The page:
Suppose that a majority of consumers are not paying attention to their electricity bills. If for-profit retailers understand this, they can ratchet up their prices over time. Some attentive customers will notice. But for the majority of customers who aren’t paying close attention, it could take months or years to catch on.
Jenya documents patterns in the data that are consistent with this story. Using detailed billing data from the Baltimore market, she can see how long a customer has been with a given supplier and track the movement of contract renewal prices over time. The figure below shows how retail prices ratchet up for the customers who don’t catch on (or don’t care).
Fact 4: Seek (online) and ye shall find…a lower retail electricity price
To help consumers navigate this complex environment, regulators have set up comparison websites. If you’re an active searcher type, you may have used one of these websites to help you find the retailer that best fits your needs.
Who wants to spend their Saturday night scrolling through lists of contract terms? Not me. Among Jenya’s survey respondents, the most commonly reported method of signing up with an electricity supplier is through an in-person marketing interaction. In other words, retailers are actively engaged in direct marketing to potential customers.
Herein lies another potential opportunity for retailers to price discriminate between active searchers and the rest of us. Jenya compares how prices on comparison websites compare with prices offered via other sign-up methods (e.g. direct marketing). The figure below shows that customers signing up through the comparison website pay substantially lower prices.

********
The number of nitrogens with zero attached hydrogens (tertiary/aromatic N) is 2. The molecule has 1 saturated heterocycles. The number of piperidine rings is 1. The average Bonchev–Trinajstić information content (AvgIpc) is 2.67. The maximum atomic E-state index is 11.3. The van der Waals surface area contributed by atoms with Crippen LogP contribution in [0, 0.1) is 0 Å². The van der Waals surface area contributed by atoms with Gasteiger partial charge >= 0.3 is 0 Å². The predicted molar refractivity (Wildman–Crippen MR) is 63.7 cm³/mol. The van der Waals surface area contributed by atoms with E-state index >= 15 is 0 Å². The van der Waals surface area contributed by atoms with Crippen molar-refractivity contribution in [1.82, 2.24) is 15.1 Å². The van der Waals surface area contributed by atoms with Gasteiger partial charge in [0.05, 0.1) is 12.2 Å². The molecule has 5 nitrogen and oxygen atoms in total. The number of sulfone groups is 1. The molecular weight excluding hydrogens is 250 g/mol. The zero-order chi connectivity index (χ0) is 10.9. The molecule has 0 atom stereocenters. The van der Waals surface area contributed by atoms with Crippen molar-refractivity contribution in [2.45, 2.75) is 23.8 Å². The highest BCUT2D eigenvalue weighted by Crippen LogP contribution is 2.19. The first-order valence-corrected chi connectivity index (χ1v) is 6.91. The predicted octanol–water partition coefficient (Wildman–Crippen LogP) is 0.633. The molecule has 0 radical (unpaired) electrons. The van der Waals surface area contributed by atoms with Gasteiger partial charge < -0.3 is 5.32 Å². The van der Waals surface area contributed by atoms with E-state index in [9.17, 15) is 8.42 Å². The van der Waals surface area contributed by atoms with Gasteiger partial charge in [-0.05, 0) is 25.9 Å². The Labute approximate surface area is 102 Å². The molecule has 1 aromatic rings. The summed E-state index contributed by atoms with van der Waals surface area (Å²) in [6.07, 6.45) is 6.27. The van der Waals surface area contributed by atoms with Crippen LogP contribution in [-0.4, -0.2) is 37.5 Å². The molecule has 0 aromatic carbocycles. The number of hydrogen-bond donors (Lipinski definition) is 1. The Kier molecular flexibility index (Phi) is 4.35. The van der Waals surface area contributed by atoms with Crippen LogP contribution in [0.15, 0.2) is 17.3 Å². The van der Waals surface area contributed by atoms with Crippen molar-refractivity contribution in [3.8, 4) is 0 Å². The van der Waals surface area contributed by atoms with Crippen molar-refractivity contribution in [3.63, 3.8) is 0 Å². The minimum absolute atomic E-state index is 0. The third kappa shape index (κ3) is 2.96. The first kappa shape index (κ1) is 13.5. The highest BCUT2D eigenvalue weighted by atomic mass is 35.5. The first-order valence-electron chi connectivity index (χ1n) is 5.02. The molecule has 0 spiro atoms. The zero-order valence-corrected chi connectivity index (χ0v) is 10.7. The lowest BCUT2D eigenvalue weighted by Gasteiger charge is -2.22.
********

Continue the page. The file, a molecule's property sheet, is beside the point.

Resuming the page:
Fact # 5: Marketers are more active in low-income neighborhoods
Given the facts we’ve reviewed so far, it’s clear that direct marketing plays an important role in recruiting some types of customers. Jenya collects data on these marketing activities by zip code to better understand how efforts get allocated. In both the marketing data and her consumer survey, she finds significantly more direct marketing activity in lower-income neighborhoods.
Why are low-income households paying higher electricity prices?
To understand the market forces that give rise to these facts, Jenya builds an economic model of market supply and demand. On the demand side of the model, consumers do not pay close attention to their bills. Some fraction of consumers finds it costly to search for the best price. On the supply side, savvy retailers understand this. Direct marketing allows them to recruit customers with high search costs and charge these customers higher prices. Marketing is costly, so retailers focus their direct marketing efforts on areas with relatively low marketing costs.
Jenya brings this economic model to the real-world data to investigate why low-income neighborhoods end up paying more. She finds that lower marketing costs in lower-income areas (e.g. these neighborhoods are more densely populated) have an important role to play. Overall, the price gap can be primarily attributed to supply-side differences in marketing costs, although demand-side differences in choice behavior also play an important role.
Do electricity consumers benefit when they have the power to choose?
Overall, this research leaves me wondering whether the benefits of opening up retail electricity markets to competition can justify the costs. On the benefits side, there is evidence that some retail choice customers are willing to pay more for premium product attributes (e.g. “green” power options) that might not have been provided absent retail choice. But on the cost side, it seems many households who sign on with a retailer end up paying more than the regulated rate. If lower-income households are particularly susceptible, this raises both efficiency and equity concerns. I’m interested to hear what our blog readers think of the consumer protection/retail market innovation trade-offs highlighted by this terrific paper.
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Suggested citation: Meredith Fowlie, “Why Are Low-Income Customers Paying Higher Prices in Retail Choice Markets?”, Energy Institute Blog, UC Berkeley, November 21, 2022, https://energyathaas.wordpress.com/2022/11/21/why-are-low-income-customers-paying-higher-prices-in-retail-choice-markets/